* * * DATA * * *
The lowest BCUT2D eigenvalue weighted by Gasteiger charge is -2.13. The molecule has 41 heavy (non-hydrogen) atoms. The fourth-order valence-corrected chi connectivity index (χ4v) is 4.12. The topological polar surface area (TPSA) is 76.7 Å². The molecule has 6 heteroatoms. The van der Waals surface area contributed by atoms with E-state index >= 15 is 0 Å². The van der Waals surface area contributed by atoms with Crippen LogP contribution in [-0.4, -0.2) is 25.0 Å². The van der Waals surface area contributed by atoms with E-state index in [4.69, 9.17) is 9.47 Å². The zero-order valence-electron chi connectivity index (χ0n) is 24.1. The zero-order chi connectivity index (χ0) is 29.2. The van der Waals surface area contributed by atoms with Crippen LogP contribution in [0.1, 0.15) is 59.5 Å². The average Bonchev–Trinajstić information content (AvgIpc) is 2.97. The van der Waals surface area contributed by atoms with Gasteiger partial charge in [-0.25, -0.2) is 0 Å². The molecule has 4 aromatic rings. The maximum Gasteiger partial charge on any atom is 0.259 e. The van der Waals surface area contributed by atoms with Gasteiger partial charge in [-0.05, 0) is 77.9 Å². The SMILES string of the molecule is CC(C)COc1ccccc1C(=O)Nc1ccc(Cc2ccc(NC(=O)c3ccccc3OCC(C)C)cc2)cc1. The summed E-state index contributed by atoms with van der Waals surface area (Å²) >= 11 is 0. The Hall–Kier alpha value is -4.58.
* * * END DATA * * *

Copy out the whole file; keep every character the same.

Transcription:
The lowest BCUT2D eigenvalue weighted by Gasteiger charge is -2.13. The molecule has 41 heavy (non-hydrogen) atoms. The fourth-order valence-corrected chi connectivity index (χ4v) is 4.12. The topological polar surface area (TPSA) is 76.7 Å². The molecule has 6 heteroatoms. The van der Waals surface area contributed by atoms with E-state index >= 15 is 0 Å². The van der Waals surface area contributed by atoms with Crippen LogP contribution in [-0.4, -0.2) is 25.0 Å². The van der Waals surface area contributed by atoms with E-state index in [4.69, 9.17) is 9.47 Å². The zero-order valence-electron chi connectivity index (χ0n) is 24.1. The zero-order chi connectivity index (χ0) is 29.2. The van der Waals surface area contributed by atoms with Crippen LogP contribution in [0.1, 0.15) is 59.5 Å². The average Bonchev–Trinajstić information content (AvgIpc) is 2.97. The van der Waals surface area contributed by atoms with Gasteiger partial charge in [-0.25, -0.2) is 0 Å². The molecule has 4 aromatic rings. The maximum Gasteiger partial charge on any atom is 0.259 e. The van der Waals surface area contributed by atoms with Gasteiger partial charge in [-0.05, 0) is 77.9 Å². The SMILES string of the molecule is CC(C)COc1ccccc1C(=O)Nc1ccc(Cc2ccc(NC(=O)c3ccccc3OCC(C)C)cc2)cc1. The summed E-state index contributed by atoms with van der Waals surface area (Å²) >= 11 is 0. The Hall–Kier alpha value is -4.58.